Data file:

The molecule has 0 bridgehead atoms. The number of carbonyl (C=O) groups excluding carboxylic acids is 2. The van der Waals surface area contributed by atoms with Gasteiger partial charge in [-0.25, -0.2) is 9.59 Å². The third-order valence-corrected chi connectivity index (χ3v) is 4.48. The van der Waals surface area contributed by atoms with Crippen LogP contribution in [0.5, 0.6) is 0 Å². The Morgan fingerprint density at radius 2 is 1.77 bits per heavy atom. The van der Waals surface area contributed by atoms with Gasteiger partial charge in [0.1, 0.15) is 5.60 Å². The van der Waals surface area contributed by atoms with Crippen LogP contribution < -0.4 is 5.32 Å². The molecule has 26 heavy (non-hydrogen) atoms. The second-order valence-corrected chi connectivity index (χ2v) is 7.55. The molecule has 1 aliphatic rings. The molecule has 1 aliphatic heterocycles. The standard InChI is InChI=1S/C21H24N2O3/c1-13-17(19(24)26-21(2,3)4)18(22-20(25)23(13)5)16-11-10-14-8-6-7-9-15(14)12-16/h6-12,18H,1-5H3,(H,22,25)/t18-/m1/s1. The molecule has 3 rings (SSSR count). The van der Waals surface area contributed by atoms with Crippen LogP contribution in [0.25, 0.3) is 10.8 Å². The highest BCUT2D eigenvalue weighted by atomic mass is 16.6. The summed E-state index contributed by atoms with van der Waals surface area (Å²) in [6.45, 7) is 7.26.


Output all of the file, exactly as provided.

The molecule has 0 bridgehead atoms. The number of carbonyl (C=O) groups excluding carboxylic acids is 2. The van der Waals surface area contributed by atoms with Gasteiger partial charge in [-0.25, -0.2) is 9.59 Å². The third-order valence-corrected chi connectivity index (χ3v) is 4.48. The van der Waals surface area contributed by atoms with Crippen LogP contribution in [0.5, 0.6) is 0 Å². The Morgan fingerprint density at radius 2 is 1.77 bits per heavy atom. The van der Waals surface area contributed by atoms with Gasteiger partial charge in [0.1, 0.15) is 5.60 Å². The van der Waals surface area contributed by atoms with Crippen LogP contribution < -0.4 is 5.32 Å². The molecule has 26 heavy (non-hydrogen) atoms. The second-order valence-corrected chi connectivity index (χ2v) is 7.55. The molecule has 1 aliphatic rings. The molecule has 1 aliphatic heterocycles. The standard InChI is InChI=1S/C21H24N2O3/c1-13-17(19(24)26-21(2,3)4)18(22-20(25)23(13)5)16-11-10-14-8-6-7-9-15(14)12-16/h6-12,18H,1-5H3,(H,22,25)/t18-/m1/s1. The molecule has 3 rings (SSSR count). The van der Waals surface area contributed by atoms with Crippen LogP contribution in [0.25, 0.3) is 10.8 Å². The highest BCUT2D eigenvalue weighted by atomic mass is 16.6. The summed E-state index contributed by atoms with van der Waals surface area (Å²) in [6.45, 7) is 7.26.